The EAT ruling in Garrod v Riverstone Management Ltd provides welcome reassurance that an employer can initiate ‘without prejudice’ discussions offering a possible consensual termination where an employee has raised a grievance clearly indicating potential legal claims.
‘Without prejudice’ protection can only apply to communications which are a genuine attempt to settle an ‘existing dispute’. It had been suggested that the earlier case of Mezzoterro established a rule of law that a grievance by itself cannot amount to an ‘existing dispute’. The EAT in Garrod clearly rejected this contention. It clarified that a grievance can be evidence of a dispute, although it will not always be – this will depend on the facts.
In Garrod, the employee’s grievance was that she had been discriminated against for a number of years including after her return from maternity leave, and in discussing her grievance she had clearly referred to alleged infringement of legal rights and the possibility of going to Acas for Early Conciliation. Particularly as the employee was legally trained, it was reasonable for the tribunal to conclude that these were clear and genuine signposts to the possibility of litigation if the grievance couldn’t be resolved. Therefore there was an ‘existing dispute’ at the time of the termination discussions and this was the same dispute as became the subject of the claim.
The grievance in Mezzoterro also concerned alleged discrimination in treatment following return from maternity leave, but the claim made was that the employer’s proposal to terminate the employment was itself unlawful sex discrimination and victimisation. The EAT there held that it was open to the tribunal on the facts to conclude that no dispute had arisen prior to the termination proposal. In contrast, the employee in Garrod was not claiming that the employer’s proposal was itself an unlawful act; the alleged facts forming the claim had clearly been included in the grievance raised before the proposal was made. Rather the employee seemed to want to refer to the termination proposal to suggest that the employer thought it had a weak defence to the claims made in the grievance.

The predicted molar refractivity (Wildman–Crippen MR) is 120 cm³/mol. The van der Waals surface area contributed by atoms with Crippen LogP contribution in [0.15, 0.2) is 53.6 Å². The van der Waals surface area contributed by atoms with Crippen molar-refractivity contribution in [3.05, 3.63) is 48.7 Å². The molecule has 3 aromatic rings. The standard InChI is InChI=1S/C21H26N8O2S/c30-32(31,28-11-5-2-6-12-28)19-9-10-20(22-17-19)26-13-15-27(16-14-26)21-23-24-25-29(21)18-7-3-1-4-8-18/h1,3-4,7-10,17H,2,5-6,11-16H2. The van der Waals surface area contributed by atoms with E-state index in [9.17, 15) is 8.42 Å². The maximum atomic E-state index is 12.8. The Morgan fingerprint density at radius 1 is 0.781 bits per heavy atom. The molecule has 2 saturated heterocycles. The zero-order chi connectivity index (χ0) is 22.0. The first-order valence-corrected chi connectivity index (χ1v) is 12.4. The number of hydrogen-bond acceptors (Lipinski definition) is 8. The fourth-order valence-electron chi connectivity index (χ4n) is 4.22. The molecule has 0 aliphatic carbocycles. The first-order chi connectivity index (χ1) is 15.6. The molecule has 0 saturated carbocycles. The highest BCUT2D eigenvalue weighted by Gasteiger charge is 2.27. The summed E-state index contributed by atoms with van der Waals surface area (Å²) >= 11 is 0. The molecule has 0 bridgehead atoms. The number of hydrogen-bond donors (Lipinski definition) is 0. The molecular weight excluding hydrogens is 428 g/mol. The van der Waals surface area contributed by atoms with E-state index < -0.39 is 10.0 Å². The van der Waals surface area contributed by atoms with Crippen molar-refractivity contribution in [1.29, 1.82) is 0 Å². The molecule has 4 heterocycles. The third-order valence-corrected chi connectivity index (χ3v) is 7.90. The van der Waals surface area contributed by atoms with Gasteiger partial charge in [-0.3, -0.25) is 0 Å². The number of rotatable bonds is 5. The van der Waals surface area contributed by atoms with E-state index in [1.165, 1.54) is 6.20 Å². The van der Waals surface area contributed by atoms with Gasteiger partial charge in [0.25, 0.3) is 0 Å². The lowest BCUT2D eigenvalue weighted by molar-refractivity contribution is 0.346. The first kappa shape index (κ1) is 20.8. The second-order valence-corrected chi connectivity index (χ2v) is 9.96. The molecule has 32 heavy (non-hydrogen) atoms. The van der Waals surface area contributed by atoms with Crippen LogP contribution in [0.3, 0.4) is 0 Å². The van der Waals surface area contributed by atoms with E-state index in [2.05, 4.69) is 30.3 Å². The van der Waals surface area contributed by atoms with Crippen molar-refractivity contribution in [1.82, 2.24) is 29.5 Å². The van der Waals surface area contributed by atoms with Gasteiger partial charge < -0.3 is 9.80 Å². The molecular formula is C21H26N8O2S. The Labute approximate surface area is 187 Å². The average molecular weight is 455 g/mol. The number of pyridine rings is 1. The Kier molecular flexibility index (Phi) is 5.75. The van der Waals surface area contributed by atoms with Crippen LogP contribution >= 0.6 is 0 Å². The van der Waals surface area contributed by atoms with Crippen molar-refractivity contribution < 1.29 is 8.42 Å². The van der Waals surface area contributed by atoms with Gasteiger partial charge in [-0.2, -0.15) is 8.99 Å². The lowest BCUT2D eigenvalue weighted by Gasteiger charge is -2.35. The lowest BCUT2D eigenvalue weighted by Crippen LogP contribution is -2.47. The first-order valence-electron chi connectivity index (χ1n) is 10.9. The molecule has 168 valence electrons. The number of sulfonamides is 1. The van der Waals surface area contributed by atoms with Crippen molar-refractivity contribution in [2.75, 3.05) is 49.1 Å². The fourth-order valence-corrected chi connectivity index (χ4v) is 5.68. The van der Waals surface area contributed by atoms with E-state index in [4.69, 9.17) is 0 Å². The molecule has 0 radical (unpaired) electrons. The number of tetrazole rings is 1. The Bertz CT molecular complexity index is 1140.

The EAT went on to consider the exception to ‘without prejudice’ protection where there has been perjury, blackmail or other ‘unambiguous impropriety’. It rejected the employee’s argument that it was unambiguous impropriety to tell her she had no future at the company when she had indicated she wanted to stay. This case was very different from the facts in Mezzoterro, where the allegedly unlawful conduct that founded the tribunal case was said to have occurred at the allegedly privileged meeting such that, if the evidence could not be admitted, the claim could not be pursued. The exception will only apply in “the very clearest of cases” or “truly exceptional and needy circumstances”, and the tribunal was entitled to find that this was not the case in Garrod. Making a settlement offer which could, on one view, suggest that the employer held discriminatory attitudes fell far below the threshold for the exception to apply.
Although the ruling is helpful in clarifying the scope of Mezzoterro, employers should not assume that every grievance will automatically amount to a dispute: not every grievance will so clearly indicate the potential legal claims. There also remains a risk that an employee claims that the termination offer or what happened in the meeting was itself discriminatory and this prevents the employer from relying on the ‘without prejudice’ protection. Employers should therefore continue to carefully consider when and how to initiate without prejudice settlement conversations and what to say, given the risk that this could later be admissible in tribunal.